Rio Cinema, Dalston

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 United Kingdom
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The Rio Cinema is a Grade II listed independent Art Deco cinema in east London. It is a popular independent cinema located on Kingsland High Street in Dalston, with a history stretching back over 100 years. The Rio added a second screen in the unused basement space in December 2017.The Rio was named one of London's best cinemas by the Daily Telegraph and best cinema bars by the Evening Standard.

Programming and events

The programme usually includes one main feature film each week, chosen by Executive Director Oliver Meek and head projectionist Peter Howden. These range from arthouse to blockbusters. There is usually a Saturday late show, Bargain Mondays, Tuesday discounts for Hackney Library Card holders, and regular Parents and Babies screenings. The Rio also works with programming partners such as the East End Film Festival, The London Feminist Film Festival, Doc'n Roll and the Fringe! Gay Film Fest. It also hosts film festivals including the annual Turkish Film Festival, which began at the cinema in 1994. As a charity, the cinema undertakes cultural outreach through cut-price tickets for the children's and community screenings, schools events, and a monthly classic matinee for over-60s. Every year hundreds of school children attend film screenings and educational events at the Rio Cinema. The building is open 364 days a year, with over 1300 screenings annually. The stalls on the ground floor seat 188, and the circle (open on busy days) seats 214, the new second screen in the basement seats 28 with a wheelchair space.


Kingsland Palace & Kingsland Empire

The building was originally an auctioneer's shop, converted into the Kingsland Palace in 1909 by owner Clara Ludski. It was one of five cinemas in Dalston and an immediate hit. Its success led to properties either side being bought up, and the architect George Coles was commissioned to design a new single-screen picturehouse. Construction began in 1913, and the Kingsland Empire opened in 1915. The Kingsland Empire's style was 'late Edwardian neo-classical'. There was a two-level tea room, domed tower, and an elaborate auditorium featuring five side arches and a proscenium with double Ionic columns either side, topped by a frieze. English Heritage say that the original Kingsland Empire was "more theatrical in planning and decoration than most cinemas of that date".

1930s Art Deco

In 1933 the cinema was purchased from Clara Ludski by London & Southern Cinemas Ltd, and in 1936 by Capital & Provincial News Theatres (who became at that time the Classic Cinema chain.. The building was refurbished in Art Deco style by cult architect FE Bromige in 1937 and reopened as the Classic Cinema Dalston, within the shell of the earlier cinema. The ceiling and upper walls of the earlier auditorium survive, only accessible from the roof. As many cinemas were remodelled with the arrival of sound in the 1930s, nowhere else are two very different auditoria found one within the other. According to English Heritage, this is "an exceptionally rare survival". The exterior has remained almost unchanged since the thirties. F E Bromige achieved a remarkable sense of rhythm and movement through simple means in his few cinemas, all in North London, and he has emerged as a specialist cinema architect of rare originality.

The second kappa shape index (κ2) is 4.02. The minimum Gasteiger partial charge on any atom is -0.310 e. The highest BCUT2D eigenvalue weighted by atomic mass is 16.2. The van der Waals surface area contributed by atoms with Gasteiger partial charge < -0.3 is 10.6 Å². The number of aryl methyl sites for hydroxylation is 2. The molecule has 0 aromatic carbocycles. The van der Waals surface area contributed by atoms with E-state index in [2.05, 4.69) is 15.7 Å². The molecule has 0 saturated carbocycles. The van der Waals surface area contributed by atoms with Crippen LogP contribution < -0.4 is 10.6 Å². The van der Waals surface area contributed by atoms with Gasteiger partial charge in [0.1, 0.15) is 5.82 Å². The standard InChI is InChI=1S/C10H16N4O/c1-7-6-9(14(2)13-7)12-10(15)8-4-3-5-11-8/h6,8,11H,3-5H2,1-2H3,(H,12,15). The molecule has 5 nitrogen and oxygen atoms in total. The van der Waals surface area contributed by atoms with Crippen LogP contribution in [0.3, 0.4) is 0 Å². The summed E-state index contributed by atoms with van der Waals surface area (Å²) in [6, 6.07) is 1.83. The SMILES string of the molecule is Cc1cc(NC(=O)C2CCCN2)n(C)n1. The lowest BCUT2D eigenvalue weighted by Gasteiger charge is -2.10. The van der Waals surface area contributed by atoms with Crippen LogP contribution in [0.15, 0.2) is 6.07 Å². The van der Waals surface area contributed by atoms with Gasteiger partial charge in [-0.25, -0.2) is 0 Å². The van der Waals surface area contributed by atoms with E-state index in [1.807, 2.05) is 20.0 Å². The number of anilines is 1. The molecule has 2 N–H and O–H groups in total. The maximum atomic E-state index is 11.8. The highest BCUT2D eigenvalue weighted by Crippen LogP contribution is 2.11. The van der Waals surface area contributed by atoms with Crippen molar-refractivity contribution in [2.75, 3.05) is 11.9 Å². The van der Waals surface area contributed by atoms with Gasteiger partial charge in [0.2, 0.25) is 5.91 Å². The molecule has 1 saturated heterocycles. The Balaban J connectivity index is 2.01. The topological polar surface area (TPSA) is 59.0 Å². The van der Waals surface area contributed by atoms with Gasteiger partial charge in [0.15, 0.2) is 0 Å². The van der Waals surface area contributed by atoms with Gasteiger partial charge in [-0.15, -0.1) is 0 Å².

1940s to early 1970s

The Classic sustained bomb blast damage during the Blitz in 1941 when a high explosive bomb fell across the street in Birkbeck Mews. In the early 1950s the cinema received a makeover with simplified signage and neon, in 1958 it became the Classic Cartoon Theatre, and in 1960 it became the Classic Continental showing foreign language films, and its next guise was as a Tatler Cinema Club in 1971 screening uncensored adult films with live striptease burlesque acts on stage.

1976 to present day

In 1976 the cinema came under independent cooperative management. Since 1979 it has been run as a not-for-profit registered charity with an elected board of local people who act as volunteer trustees. The current chairman of the board is Patrick Lyons. The blue and pink Art Deco interior was restored in 1997, remaining faithful to Bromige's design, and the building became Grade II listed in 1999. Elain Harwood of English Heritage called the cinema a 'remarkable' work of ‘sweeping curves’. The bus stop outside the building was renamed as 'Rio Cinema' in 2012 after thousands of people successfully petitioned Transport for London. Local people were warned to 'use it or lose it' as box office revenues declined in 2013. Over £4000 was raised, and the cinema seems determined to live on.In August 2016 it was announced that a second screen would be added in the basement space of the Rio, opening in summer 2017. In 2017 the cinema successfully raised £125,000 to restore the art deco exterior and build a second screen in the large basement space, the second screen seating 28 opened in December 2017. In May 2019, the cinema opened a new bar in the basement space, next to the second screen. The bar was named the Ludski Bar, in tribute to Clara Ludski, the original owner of the cinema.
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